Gowaty, P. A. and J. H. Plissner (2020). Eastern Bluebird (Sialia sialis), version 1.0. In Birds of the World (A. F. Poole, Editor). Cornell Lab of Ornithology, Ithaca, NY, USA. https://doi.org/10.2173/bow.easblu.01

Join SIB for Workshop on Favorite Birding Apps

Register Today!

Do you have a smart phone or a tablet? Are you interested in learning more about birds or trying to identify a bird? Why carry a heavy paper guidebook into the field or even around the house when you probably have a smart phone or tablet nearby!?! Like with everything, there is an App for ANYTHING! And birding is no different. For many people, using a smart phone is the best way to easily identify birds and even track sightings.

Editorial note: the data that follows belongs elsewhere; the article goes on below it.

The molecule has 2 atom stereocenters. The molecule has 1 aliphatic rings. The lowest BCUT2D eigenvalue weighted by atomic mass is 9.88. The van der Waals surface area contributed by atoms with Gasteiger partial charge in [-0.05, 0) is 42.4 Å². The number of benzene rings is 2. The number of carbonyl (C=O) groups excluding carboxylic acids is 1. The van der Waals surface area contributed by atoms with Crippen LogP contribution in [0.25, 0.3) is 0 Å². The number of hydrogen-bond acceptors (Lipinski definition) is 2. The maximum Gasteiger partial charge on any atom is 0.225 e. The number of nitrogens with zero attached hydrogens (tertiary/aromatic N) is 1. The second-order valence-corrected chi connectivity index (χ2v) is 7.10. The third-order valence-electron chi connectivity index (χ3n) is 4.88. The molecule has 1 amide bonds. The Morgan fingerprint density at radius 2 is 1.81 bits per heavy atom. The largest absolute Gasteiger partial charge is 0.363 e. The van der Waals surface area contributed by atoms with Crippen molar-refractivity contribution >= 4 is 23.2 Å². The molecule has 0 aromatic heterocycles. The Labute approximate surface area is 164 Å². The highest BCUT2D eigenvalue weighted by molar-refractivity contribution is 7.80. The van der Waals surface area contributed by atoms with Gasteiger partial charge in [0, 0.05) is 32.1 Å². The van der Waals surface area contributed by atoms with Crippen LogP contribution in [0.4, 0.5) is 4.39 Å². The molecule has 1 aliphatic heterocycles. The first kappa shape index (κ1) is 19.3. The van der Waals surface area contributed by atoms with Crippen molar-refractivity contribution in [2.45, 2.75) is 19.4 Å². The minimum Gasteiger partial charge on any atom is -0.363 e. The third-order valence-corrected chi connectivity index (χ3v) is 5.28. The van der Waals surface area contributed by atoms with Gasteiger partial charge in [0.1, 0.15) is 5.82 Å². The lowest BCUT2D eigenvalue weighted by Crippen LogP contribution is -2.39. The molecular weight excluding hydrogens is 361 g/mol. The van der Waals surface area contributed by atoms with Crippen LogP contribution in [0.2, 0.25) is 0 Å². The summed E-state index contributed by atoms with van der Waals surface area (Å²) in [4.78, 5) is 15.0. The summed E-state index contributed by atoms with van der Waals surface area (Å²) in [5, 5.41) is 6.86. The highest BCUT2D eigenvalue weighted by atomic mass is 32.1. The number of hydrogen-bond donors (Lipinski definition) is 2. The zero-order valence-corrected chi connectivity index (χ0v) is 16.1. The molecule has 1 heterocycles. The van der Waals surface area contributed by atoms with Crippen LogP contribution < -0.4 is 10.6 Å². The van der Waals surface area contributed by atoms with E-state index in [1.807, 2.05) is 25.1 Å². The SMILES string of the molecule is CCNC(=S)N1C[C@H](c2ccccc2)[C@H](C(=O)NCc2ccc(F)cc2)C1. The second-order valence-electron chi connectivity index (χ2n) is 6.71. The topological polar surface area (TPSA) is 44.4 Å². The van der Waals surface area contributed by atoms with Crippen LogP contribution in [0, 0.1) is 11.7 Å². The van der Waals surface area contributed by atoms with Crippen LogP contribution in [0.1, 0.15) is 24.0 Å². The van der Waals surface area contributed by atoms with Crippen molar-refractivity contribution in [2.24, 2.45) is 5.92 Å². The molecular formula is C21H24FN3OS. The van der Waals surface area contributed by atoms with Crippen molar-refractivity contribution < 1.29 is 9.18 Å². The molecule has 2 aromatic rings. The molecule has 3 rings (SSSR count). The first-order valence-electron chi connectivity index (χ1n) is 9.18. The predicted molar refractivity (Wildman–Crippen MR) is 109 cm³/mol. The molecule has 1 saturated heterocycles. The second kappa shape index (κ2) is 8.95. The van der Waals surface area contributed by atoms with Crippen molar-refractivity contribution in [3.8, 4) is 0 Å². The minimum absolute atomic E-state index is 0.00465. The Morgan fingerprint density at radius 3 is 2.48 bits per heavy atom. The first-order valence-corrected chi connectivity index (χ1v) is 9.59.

Getting started using these various apps sometimes requires help. Or others may have “tricks” they have learned while using the apps. SIB will offer a workshop to share and learn from each other. If you don’t already have the desired app on your device, we’ll even help you get it loaded.

Bring your device, questions and tips to our workshop. If you want to load new apps, you will also need your account information for the App Store. If you want more information about possible apps, read prior blogs to give you ideas:

SIPOA rules for masks will be followed.

Tuesday January 25, 2022 from 4:00-6:00 pm
Location: Seabrook Island Lake House, Osprey 2
Max: 12
Cost: None for members; $5 donation for guests

Sign Up by January 23rd and you will receive a confirmation on January 24.